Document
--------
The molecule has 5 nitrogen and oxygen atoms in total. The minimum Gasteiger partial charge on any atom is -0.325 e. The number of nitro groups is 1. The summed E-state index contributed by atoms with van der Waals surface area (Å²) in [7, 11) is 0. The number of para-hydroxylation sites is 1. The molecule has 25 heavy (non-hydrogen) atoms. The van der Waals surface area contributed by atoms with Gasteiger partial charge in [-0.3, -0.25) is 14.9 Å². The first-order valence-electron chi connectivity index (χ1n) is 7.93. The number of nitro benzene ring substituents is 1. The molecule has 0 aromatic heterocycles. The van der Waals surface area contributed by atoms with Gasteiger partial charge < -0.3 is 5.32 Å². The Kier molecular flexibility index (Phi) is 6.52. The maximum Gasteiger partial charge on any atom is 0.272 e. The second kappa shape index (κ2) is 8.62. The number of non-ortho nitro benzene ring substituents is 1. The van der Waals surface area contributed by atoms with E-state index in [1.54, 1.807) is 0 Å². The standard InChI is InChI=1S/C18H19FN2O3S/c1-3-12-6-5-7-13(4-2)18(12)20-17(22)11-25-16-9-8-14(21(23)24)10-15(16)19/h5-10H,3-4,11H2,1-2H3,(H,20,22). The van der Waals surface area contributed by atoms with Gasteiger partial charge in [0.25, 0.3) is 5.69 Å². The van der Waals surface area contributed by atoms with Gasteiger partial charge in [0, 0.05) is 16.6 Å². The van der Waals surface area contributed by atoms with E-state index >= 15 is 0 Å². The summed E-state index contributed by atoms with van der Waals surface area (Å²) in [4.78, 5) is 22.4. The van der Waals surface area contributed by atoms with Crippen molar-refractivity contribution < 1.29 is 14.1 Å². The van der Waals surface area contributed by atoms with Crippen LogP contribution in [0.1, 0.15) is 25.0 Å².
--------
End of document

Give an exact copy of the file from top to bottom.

The molecule has 5 nitrogen and oxygen atoms in total. The minimum Gasteiger partial charge on any atom is -0.325 e. The number of nitro groups is 1. The summed E-state index contributed by atoms with van der Waals surface area (Å²) in [7, 11) is 0. The number of para-hydroxylation sites is 1. The molecule has 25 heavy (non-hydrogen) atoms. The van der Waals surface area contributed by atoms with Gasteiger partial charge in [-0.3, -0.25) is 14.9 Å². The first-order valence-electron chi connectivity index (χ1n) is 7.93. The number of nitro benzene ring substituents is 1. The molecule has 0 aromatic heterocycles. The van der Waals surface area contributed by atoms with Gasteiger partial charge < -0.3 is 5.32 Å². The Kier molecular flexibility index (Phi) is 6.52. The maximum Gasteiger partial charge on any atom is 0.272 e. The second kappa shape index (κ2) is 8.62. The number of non-ortho nitro benzene ring substituents is 1. The van der Waals surface area contributed by atoms with E-state index in [1.54, 1.807) is 0 Å². The standard InChI is InChI=1S/C18H19FN2O3S/c1-3-12-6-5-7-13(4-2)18(12)20-17(22)11-25-16-9-8-14(21(23)24)10-15(16)19/h5-10H,3-4,11H2,1-2H3,(H,20,22). The van der Waals surface area contributed by atoms with Gasteiger partial charge in [0.25, 0.3) is 5.69 Å². The van der Waals surface area contributed by atoms with Gasteiger partial charge in [0, 0.05) is 16.6 Å². The van der Waals surface area contributed by atoms with E-state index >= 15 is 0 Å². The summed E-state index contributed by atoms with van der Waals surface area (Å²) in [4.78, 5) is 22.4. The van der Waals surface area contributed by atoms with Crippen molar-refractivity contribution < 1.29 is 14.1 Å². The van der Waals surface area contributed by atoms with Crippen LogP contribution in [0.1, 0.15) is 25.0 Å².